Biopharma Drugs Innovation in India and Foreign Investment and Technology Transfer in the Changed Patent Regime

Biopharma Drugs Innovation in India and Foreign Investment and Technology Transfer in the Changed Patent Regime

Rakhi Rashmi (University of Nice, France)
DOI: 10.4018/978-1-61692-846-9.ch016
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Abstract

This chapter addresses the relationship between the intellectual property rights and Foreign Direct Investment in the context of Indian biopharma Industry to assess the impact of the TRIPs agreement of WTO on the biopharmaceutical industry of developing countries. The central issue in this study is the extent to which patent reform (after the imposition of the TRIPs agreement in 1995) affects India’s ability to attract technology transfer for biopharmaceutical drugs innovation. The study analyzes FDI flow in the biopharma industry in Pre TRIPs (before the imposition of product patent protection 1991-1999) and post TRIPs (after product patent protection, 1999-2005). It does a comparative analysis of the relationship between the amount of foreign investment in different Indian states and the investment climate ranking of those states that are the part of Indian bio cluster.
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1 Introduction

Trade related aspects of Intellectual Property Rights (TRIPs) agreement of the World Trade Organization (WTO) are considered to be one of the milestones in the international harmonization of patent protection. Product patent protection has been imposed on all its member countries by its Article-27.1.1 Article-27.1 places a strict obligation on member to provide patents for all patentable pharma and biopharma products. After the start of enforcement of the TRIPs agreement, there has been a significant change in the patent regime in the developing countries. Before TRIPs, a vast majority of developing countries such as Argentina, China, India, Korea and Mexico protected process but not product.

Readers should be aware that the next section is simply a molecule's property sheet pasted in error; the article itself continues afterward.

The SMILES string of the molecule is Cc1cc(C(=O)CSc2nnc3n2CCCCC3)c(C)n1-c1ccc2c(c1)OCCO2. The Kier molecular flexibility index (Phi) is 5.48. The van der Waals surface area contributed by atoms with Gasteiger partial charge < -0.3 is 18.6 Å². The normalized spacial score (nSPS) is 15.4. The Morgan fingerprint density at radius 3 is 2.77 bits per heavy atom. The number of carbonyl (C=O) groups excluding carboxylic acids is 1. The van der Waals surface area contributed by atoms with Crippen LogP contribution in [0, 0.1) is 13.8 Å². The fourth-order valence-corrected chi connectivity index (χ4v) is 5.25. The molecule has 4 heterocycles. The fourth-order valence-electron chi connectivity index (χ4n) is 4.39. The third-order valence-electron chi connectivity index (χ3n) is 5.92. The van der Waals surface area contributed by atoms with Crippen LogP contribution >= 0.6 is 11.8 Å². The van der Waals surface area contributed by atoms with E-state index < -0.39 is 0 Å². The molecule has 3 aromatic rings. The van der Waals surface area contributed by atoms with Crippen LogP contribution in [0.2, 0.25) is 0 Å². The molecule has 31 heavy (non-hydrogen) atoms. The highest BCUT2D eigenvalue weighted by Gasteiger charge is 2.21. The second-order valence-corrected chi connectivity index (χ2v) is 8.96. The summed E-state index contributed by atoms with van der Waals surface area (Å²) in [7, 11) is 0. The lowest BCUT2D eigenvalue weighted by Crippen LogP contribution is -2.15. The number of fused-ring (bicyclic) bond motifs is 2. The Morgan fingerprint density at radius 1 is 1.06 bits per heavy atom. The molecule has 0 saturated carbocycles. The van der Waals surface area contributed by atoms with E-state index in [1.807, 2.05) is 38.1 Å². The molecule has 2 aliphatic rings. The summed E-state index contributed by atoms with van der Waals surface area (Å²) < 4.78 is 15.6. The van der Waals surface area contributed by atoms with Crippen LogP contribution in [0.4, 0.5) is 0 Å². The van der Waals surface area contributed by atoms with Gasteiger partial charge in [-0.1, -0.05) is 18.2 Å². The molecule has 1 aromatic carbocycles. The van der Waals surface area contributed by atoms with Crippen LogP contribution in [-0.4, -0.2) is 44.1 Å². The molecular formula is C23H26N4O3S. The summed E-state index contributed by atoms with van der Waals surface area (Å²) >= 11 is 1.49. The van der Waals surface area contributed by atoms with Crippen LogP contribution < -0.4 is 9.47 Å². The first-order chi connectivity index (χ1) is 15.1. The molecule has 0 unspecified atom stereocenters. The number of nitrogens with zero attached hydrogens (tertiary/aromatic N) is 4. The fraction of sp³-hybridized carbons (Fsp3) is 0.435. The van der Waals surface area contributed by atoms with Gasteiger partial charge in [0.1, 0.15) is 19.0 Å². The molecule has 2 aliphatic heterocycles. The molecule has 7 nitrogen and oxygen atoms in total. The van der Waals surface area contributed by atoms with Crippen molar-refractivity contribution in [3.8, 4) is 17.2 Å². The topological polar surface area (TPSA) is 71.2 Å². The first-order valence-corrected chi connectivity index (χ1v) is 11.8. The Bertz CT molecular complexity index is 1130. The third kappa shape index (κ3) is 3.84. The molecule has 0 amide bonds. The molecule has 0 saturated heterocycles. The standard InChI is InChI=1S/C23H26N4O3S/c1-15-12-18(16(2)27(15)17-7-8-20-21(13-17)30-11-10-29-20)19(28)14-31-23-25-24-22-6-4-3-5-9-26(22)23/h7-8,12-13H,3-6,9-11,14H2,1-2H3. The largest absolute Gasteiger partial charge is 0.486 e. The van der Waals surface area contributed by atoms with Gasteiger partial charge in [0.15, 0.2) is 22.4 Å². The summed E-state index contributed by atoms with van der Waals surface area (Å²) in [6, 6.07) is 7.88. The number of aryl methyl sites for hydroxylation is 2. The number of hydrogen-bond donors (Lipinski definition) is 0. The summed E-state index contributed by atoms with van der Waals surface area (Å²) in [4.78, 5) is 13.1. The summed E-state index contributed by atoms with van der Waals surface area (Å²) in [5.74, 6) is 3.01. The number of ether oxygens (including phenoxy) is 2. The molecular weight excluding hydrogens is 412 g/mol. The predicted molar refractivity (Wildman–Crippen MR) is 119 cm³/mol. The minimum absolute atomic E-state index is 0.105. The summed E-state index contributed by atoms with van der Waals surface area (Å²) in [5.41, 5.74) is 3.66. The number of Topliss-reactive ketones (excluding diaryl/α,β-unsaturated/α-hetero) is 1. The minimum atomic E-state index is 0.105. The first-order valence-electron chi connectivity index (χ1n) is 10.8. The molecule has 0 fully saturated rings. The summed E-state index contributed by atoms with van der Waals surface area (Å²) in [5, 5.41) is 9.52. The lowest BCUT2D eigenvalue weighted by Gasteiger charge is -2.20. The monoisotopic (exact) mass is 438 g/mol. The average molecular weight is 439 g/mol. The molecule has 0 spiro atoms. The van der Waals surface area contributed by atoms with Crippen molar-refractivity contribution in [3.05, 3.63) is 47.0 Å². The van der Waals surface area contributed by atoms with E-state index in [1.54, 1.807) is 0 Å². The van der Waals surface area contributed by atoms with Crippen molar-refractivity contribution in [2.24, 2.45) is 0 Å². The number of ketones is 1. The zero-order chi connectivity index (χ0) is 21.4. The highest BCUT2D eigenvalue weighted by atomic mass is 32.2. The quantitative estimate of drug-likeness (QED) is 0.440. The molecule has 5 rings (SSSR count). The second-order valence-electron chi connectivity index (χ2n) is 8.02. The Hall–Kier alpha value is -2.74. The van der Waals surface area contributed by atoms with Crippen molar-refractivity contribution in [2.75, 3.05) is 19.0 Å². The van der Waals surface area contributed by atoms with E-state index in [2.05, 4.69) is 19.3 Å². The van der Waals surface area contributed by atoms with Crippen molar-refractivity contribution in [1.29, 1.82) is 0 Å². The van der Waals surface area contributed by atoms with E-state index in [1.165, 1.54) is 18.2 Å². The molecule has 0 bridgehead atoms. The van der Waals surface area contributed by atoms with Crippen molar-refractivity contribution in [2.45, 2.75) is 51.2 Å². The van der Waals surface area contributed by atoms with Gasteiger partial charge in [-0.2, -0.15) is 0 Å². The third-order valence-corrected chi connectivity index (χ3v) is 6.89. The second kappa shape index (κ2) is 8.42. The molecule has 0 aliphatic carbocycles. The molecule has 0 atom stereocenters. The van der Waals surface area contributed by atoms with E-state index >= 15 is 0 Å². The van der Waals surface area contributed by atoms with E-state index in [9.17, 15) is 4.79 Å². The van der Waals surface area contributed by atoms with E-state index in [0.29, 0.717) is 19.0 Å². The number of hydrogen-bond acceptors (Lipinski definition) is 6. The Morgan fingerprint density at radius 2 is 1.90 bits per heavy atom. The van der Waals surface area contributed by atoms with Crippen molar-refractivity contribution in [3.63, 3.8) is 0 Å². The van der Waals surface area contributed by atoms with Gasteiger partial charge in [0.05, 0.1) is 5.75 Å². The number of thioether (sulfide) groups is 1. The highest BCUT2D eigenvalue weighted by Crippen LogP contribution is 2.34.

After the enforcement of the TRIPs agreement, these countries are no longer allowed to carry out reverse engineering (Lanjouw 2000). In reverse engineering the new chemical entity or molecule is manufactured with a new process whose development cost is minimal and clinical testing is not required. It has cost the developers several hundred million dollars to discover, develop and gain regulatory approval for a new medicine, even before incurring costs for development of the new drug molecule (A Maria et al; 2004).

After the imposition of product patent protection, generic production of new biopharmaceutical drugs (i.e. those patented post 2005) are not allowed and Indian firms must innovate novel biopharma drugs. The Indian biopharmaceutical industry is basically a biogeneric (Therapeutic products based on genetically engineered or recombinant technologies that are already in the market at least in some industrialized countries - Maria and Ramani; 2004) industry. India is the supplier of cheap generic drugs to the world. Main innovator products which have been produced as biogeneric drugs by the Indian biogeneric industry are Erythropoietin, G-CSF, recombinant Hepatitis B vaccine, Insulin, Interferon Alfa, streptokinase, among others.